ITU World Triathlon Auck - American One-Two, Kiwis third

29/03/2015 by Steve Knowles

Gwen Jorgensen again stamped her class on the ITU World Triathlon Series, compiling her 6th win in succession and 2nd to start this season, backing up the sprint distance victory in Abu Dhabi with a dominant performance in Auckland at the Barfoot & Thompson World Triathlon today.

Gwen Jorgensen

Photos - Sportzhub

It was an American one-two finish with Katie Zaferes running strongly into the silver medal position but the biggest cheer was reserved for Andrea Hewitt as the Kiwi overcame a 15 second penalty taken before the final lap of the run to surge into third, securing her first medal at the Auckland WTS event.

Simone Ackermann made it a great double for the Kiwis, the 25 year old enjoyed a career performance with a 10th place finish while Rebecca Clarke came home in 36th place, having only been given the okay to race after an MRI cleared the Aucklander of a suspected stress fracture in the days leading into Auckland.

The race threatened to be opened up early however as a group of 8 swimmers broke away to establish a 40 second lead heading out on to the bike and with Jorgensen, Hewitt, Barbara Riveros (CHI) and Lisa Norden (SWE) not in it, there was the hint of a boil over if they could work together to extend their lead.

The lead group did include two New Zealanders, with Ackermann and Clarke amongst the only 8 in the field to go sub 20 minutes over the 1500m swim.

It wasn’t to be however, with little or no cohesion amongst the group and the chase pack soon closed them down, thanks largely to a powerful ride from Norden, with Hewitt prominent near the front and Jorgensen keeping pace safely in amongst the bunch.

Once on to the run the American’s showed out with Vendula Frintova (CZE) and Hewitt the only ones able to go with them, albeit briefly with Hewitt and Frintova setting into a tense battle for the minor places, with the crowd on edge though knowing that the Kiwi would have to serve a 15 second penalty for a littering (discard) violation on the bike course.

The feisty Kiwi would serve the time with one lap to run, momentarily allowing Frintova the luxury of a 17 second lead before order was restored as Hewitt strode back on to the podium to the delight of a large and receptive crowd.

Jorgensen was imperious though, with the race essentially over the moment the chase group caught the leaders midway through the bike leg, the American’s run time of 34:10 was over a minute clear of most of the field.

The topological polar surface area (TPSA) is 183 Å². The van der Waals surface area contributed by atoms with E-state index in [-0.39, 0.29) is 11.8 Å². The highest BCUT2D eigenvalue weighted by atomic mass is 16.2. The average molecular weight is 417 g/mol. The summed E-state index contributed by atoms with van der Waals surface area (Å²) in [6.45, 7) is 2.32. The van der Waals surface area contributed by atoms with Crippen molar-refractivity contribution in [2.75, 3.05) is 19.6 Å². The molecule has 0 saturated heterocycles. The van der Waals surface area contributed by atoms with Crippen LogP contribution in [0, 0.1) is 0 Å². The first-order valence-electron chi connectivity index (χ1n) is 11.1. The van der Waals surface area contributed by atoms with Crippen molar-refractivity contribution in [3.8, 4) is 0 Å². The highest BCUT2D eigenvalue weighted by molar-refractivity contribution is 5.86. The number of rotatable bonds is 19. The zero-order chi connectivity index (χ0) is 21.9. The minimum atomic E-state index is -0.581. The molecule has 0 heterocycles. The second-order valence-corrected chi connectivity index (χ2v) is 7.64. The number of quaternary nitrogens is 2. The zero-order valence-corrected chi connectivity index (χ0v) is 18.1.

“I really wanted to come into T2 with the leaders, I was happy that I could do that and to finish 1-2 it couldn’t be any better. I wasn’t with the leader out of the swim but to come into T2 with the leaders was real good.”

Jorgensen played down the impact that might have had on her opponents today – or in fact on any other day.

“I am not sure if it plays on the others minds but for me I have been able to execute with my run in the past so I just tried to get to the finish line as quick as possible and not think it beyond that. Everyone knows I don’t like the cold so it was nice that it was warm out there and I don’t mind the wet so much.”

Hewitt was delighted to finally return to the podium in Auckland. Since her win in the World Cup event in 2011 in Auckland the Cantabrian has not featured in the 3 WTS races since, until today’s bronze medal.

“That was one of goals this year was to be on the podium and I have done it here in Auckland so that is one goal ticked off. It was a tough race, I am just happy to finish so well, when I heard of the penalty on the second lap on the run I was like ‘oh no’. I knew I had thrown my gel on the bike but thought I had done it in transition but apparently it was just ‘near’ transition so it was the wrong place.

“Luckily I felt pretty good, caught back up after the penalty and went past Vendula again. I was running well but didn’t know I could get here back but had her in my sights and was able to catch back up. It is good to start the season this well.

Hewitt was full of praise for Jorgensen.


“Gwen ran so fast again, I only managed to stay with her a couple of hundred meters, she hasn’t been beaten in a while and that is one of my goals too. She is running so well and managed to stay up there on the bike today too.”

“Every hill I heard my name shouted, it was a big encouragement on the bike and on the run as well. Everyone was shouting time gaps and saying I could do it. That is actually my first penalty ever, Laurent told me on the second lap, I asked if should take it on the third lap and didn’t get an answer so that is what I did! I knew I had the last lap to catch up and that is what I did.”

In finishing third, Hewitt has met the proposed Tri NZ selection criteria (not yet ratified) to earn a nomination for the Rio Olympic Games.

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